Towards a green, globally competitive and digital European industry

Submitted by Political Commission 2: Internal European Affairs

Adopted by the online Federal Committee on 26 June 2021. Re-adopted and amended by the Federal Committee on 11 November 2023 in Madrid, Spain. 

Europe’s industries have been under increasing pressure over the last years due to economic shocks, a slow adoption of digitalisation, an increasingly multipolar world shaped by geopolitical challenges, as well as poor coordination of economic activities through the national governments As the backbone of european prosperity and stability it is vital to create an ecosystem that allows and supports industry to adapt to an increasingly disruptive environment. As one of the largest economies the EU holds responsibility as a key driver of global economic equality as well as the transition to a sustainable future. Europe’s industry has to remain competitive on the global market and realise Europe’s strategic autonomy and at the same time become fit for the 21st century. This transformation process will determine the future of European citizens in the way they live and work and offers the opportunity to create an ever closer Union, that plays on its strengths. JEF Europe, therefore, proposes a common vision for this transition where it is crucial to work together, from the local to European level, to respond to new industrial challenges.

 

JEF Europe,

  • Underlining that industry is our economic and social backbone and essential for sustainable long-term progress and welfare, from energy and mobility, to security and defence industry on to the industrial manufacturing of products facilitating the twin green and digital transition
  • Recalling that European industry provide 35 million jobs, account for 80% of goods exports, 24% of GDP and are key drivers for the EU’s position as a top global provider of high-tech products;
  • Highlighting the role of small and medium-sized enterprises (SMEs) often acting as key local suppliers;
  • Welcoming the EU Commission update of the 2020 Industrial Strategy: Building a stronger Single Market for Europe’s recovery (05.05.2021), where digitalisation, sustainability and the circular economy are at the heart of the industrial transformation;
  • Commending the European Union Climate Law adopted in 2023, which sets legally binding target of net zero greenhouse gas emissions by 2050, as well as intermediate targets to be reached by 2030;
  • Recognizing the Corporate Sustainability Reporting Directive (CSRD) adopted in 2022, which widens the scope of the Non-Financial Reporting Directive and requires companies to disclose information on environmental, social and governance sustainability according to the European Sustainability Reporting Standards (ESRS);
  • Acknowledging that industrial activities are also a strong driver of environmental pollution and carbon emissions;
  • Deeply convinced that Europe’s industry can and should be transformed to meet the Paris Agreement, the UN Sustainable Development Goals (SDGs), binding emissions targets and the goal of climate neutrality by 2050 set in the EU climate law, and initiatives such as the European Green Deal;
  • Emphasising the need to ensure workers’ and citizens’ health, safety and well-being in European industry;
  • Acknowledging that the EU’s industrial and economic power translates into normative power, and that all these powers can be used to contribute to global development, as well as promote human rights and environmental justice in the world through smart trade agreements;
  • Applauding the EU Commission’s announcement to propose a Carbon Border Adjustment Mechanism and to expand the scope of the Emission Trading system (ETS), as well as encouraging the European Commission to propose a due diligence regulation for our supply chains (beyond industry), ensuring that products traded and imported to the EU are respecting human rights and environmental standards, to mitigate exploitation of workers, children and the environment in third countries and allows consumers in the EU to consume goods that respect the above mentioned standards;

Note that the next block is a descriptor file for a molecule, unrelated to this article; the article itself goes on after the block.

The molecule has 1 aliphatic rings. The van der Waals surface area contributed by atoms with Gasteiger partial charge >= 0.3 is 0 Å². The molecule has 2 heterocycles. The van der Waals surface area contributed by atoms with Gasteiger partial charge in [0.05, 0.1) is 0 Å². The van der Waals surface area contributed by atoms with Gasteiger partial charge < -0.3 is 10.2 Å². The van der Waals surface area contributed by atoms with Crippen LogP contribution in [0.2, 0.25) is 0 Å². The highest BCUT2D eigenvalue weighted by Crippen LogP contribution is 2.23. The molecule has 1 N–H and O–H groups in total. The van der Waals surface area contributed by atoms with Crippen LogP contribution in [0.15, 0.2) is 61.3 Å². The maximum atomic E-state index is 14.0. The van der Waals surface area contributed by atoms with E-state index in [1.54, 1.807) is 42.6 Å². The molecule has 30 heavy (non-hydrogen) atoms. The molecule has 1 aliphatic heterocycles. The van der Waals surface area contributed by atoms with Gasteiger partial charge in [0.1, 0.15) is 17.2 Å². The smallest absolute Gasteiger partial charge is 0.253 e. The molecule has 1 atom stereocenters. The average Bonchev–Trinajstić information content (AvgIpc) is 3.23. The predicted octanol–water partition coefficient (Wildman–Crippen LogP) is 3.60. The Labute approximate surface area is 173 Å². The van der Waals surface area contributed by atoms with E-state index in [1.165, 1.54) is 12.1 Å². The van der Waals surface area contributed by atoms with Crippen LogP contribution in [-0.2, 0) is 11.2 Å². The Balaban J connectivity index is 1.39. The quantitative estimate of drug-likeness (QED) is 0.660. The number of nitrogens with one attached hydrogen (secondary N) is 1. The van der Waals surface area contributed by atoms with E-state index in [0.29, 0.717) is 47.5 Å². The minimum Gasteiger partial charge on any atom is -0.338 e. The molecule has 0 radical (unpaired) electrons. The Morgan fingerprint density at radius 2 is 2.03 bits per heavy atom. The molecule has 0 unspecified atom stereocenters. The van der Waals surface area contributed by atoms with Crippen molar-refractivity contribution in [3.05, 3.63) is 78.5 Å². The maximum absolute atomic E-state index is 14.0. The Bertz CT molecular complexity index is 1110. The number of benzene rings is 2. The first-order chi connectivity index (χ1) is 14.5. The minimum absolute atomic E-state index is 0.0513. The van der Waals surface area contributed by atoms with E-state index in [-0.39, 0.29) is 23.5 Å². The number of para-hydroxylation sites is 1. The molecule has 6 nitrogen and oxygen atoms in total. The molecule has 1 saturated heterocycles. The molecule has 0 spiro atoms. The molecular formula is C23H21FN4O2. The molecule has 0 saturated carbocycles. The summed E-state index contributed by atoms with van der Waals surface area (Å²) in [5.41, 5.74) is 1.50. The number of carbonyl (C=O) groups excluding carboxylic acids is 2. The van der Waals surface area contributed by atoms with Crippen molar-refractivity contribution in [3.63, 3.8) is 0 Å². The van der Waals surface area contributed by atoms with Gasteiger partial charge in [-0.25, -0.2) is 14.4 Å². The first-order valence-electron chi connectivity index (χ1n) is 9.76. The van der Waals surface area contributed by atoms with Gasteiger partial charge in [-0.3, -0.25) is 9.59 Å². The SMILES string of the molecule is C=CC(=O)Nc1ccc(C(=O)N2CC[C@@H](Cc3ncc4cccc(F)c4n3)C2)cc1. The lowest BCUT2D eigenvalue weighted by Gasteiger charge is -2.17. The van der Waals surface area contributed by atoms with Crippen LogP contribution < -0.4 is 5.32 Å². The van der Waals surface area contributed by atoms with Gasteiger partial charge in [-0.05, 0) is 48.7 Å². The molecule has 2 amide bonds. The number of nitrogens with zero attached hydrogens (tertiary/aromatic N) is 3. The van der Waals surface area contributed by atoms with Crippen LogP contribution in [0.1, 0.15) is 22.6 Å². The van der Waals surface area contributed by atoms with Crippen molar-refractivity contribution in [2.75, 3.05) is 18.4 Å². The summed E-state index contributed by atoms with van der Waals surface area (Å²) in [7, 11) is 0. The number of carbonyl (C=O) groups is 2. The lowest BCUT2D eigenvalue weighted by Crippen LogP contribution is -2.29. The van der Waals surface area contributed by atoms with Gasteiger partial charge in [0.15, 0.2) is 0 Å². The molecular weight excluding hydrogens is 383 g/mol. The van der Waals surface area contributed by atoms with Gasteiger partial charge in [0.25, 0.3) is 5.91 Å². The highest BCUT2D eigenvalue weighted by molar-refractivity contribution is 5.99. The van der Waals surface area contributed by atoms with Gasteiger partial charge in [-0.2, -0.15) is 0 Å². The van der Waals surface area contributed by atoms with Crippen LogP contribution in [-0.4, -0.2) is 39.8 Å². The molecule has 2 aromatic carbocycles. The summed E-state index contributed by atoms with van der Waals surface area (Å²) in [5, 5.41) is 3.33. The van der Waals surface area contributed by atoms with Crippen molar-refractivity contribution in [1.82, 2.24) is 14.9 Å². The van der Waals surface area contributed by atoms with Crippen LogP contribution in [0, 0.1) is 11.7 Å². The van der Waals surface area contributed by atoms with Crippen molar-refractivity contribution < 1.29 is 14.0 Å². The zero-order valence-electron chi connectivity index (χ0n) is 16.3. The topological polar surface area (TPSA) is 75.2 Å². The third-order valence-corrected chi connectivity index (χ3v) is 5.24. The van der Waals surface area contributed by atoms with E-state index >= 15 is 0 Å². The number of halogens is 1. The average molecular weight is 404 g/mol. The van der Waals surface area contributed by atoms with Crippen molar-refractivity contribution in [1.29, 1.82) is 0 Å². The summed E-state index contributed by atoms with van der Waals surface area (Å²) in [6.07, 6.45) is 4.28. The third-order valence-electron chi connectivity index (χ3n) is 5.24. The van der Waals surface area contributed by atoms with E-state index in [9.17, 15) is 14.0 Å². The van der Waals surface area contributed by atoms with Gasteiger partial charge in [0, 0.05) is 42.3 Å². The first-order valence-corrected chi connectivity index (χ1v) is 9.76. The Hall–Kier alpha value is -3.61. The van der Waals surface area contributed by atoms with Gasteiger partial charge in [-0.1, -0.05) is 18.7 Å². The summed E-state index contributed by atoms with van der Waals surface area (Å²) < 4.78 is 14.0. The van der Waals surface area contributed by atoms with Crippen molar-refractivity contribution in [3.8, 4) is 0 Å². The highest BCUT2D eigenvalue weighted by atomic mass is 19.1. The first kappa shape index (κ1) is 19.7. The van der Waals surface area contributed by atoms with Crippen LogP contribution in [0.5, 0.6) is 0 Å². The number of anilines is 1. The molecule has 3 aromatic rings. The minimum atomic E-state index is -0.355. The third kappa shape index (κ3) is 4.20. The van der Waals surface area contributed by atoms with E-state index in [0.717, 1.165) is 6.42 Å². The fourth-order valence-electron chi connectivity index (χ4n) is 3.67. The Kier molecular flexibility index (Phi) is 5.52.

• Recognizing that value chains are increasingly global and complex, leading to interdependence, reduced resilience of the European economy against external shocks – as seen during the coronavirus pandemic or Russia’s war of aggression against Ukraine – and to distorted markets, where it is difficult to enforce fair trading practices;
  • Deeply concerned about the potential misuse of industrial policy as a weapon by revisionist autocracies, through restrictions on the export of critical raw materials, energy sources or other key technologies or services;
  • Welcoming the European Commission’s declaration to enhance the bloc’s strategic autonomy in six key areas (“Important Projects of Common European Interest” or IPCEI), such as microelectronics, hydrogen, and batteries, for an expected total of EUR 80 billion of public and private investment [1];
  • Welcoming the European Commission’s new concept of open strategic autonomy, as well as efforts deployed with the “in-depth review of strategic areas for Europe’s interests” to analyse dependencies in our supply chains in order to reduce them [2];
  • Noting that other world actors are also derisking their supply chains, such as the USA with the Inflation Reduction Act (IRA) and that there is thus a high risk of an expensive subsidy race to attract companies, which would be negative for taxpayers as well as consumers, and that thus more coordination is necessary between the EU and our friends and allies;
  • Also noting with concern that increasing globalisation and delocalization contributed to a loss of jobs and to diminishing the status and identity of industrial workers, whilst a growing part of youth are working under new employment models, such as zero-hour contracts that often lead to precarity;
  • Emphasising that Europe’s future industry depends on sufficient investment in new innovations, technology, Research and Development (R&D) as well as skill training, which should be a joint European endeavour to boost competitiveness, specialisation and sustainability;
  • Recognising that in high-tech fields in particular, much innovation is done by large companies, and thus it may be necessary to accept more mergers between European companies to create European champions in key industries;